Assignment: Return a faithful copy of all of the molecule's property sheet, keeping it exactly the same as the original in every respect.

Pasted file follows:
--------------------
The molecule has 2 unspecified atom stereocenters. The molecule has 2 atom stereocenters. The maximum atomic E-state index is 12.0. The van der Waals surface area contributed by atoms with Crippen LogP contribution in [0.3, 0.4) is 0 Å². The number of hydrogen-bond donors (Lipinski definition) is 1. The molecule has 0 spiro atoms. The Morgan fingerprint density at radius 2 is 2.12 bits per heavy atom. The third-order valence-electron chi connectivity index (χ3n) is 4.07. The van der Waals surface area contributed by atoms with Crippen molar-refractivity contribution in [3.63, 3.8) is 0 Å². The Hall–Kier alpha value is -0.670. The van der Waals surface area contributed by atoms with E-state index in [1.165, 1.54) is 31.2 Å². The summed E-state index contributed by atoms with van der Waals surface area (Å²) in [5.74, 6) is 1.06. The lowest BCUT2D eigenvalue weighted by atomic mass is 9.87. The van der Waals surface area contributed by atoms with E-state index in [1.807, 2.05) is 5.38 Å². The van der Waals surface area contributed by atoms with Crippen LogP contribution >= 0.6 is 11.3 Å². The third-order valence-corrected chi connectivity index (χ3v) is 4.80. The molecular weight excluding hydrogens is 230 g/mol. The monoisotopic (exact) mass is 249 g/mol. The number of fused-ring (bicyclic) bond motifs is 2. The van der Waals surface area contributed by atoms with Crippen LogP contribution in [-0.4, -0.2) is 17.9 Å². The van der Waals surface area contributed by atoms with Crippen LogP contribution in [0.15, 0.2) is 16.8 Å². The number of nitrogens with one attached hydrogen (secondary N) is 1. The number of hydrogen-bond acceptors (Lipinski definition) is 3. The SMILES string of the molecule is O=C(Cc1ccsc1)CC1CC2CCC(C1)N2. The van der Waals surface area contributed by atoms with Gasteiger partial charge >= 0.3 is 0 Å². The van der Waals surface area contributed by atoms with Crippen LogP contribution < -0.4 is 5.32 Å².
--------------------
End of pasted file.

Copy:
The molecule has 2 unspecified atom stereocenters. The molecule has 2 atom stereocenters. The maximum atomic E-state index is 12.0. The van der Waals surface area contributed by atoms with Crippen LogP contribution in [0.3, 0.4) is 0 Å². The number of hydrogen-bond donors (Lipinski definition) is 1. The molecule has 0 spiro atoms. The Morgan fingerprint density at radius 2 is 2.12 bits per heavy atom. The third-order valence-electron chi connectivity index (χ3n) is 4.07. The van der Waals surface area contributed by atoms with Crippen molar-refractivity contribution in [3.63, 3.8) is 0 Å². The Hall–Kier alpha value is -0.670. The van der Waals surface area contributed by atoms with E-state index in [1.165, 1.54) is 31.2 Å². The summed E-state index contributed by atoms with van der Waals surface area (Å²) in [5.74, 6) is 1.06. The lowest BCUT2D eigenvalue weighted by atomic mass is 9.87. The van der Waals surface area contributed by atoms with E-state index in [1.807, 2.05) is 5.38 Å². The van der Waals surface area contributed by atoms with Crippen LogP contribution >= 0.6 is 11.3 Å². The third-order valence-corrected chi connectivity index (χ3v) is 4.80. The molecular weight excluding hydrogens is 230 g/mol. The monoisotopic (exact) mass is 249 g/mol. The number of fused-ring (bicyclic) bond motifs is 2. The van der Waals surface area contributed by atoms with Crippen LogP contribution in [-0.4, -0.2) is 17.9 Å². The van der Waals surface area contributed by atoms with Crippen LogP contribution in [0.15, 0.2) is 16.8 Å². The number of nitrogens with one attached hydrogen (secondary N) is 1. The number of hydrogen-bond acceptors (Lipinski definition) is 3. The SMILES string of the molecule is O=C(Cc1ccsc1)CC1CC2CCC(C1)N2. The van der Waals surface area contributed by atoms with Gasteiger partial charge >= 0.3 is 0 Å². The van der Waals surface area contributed by atoms with Crippen LogP contribution < -0.4 is 5.32 Å².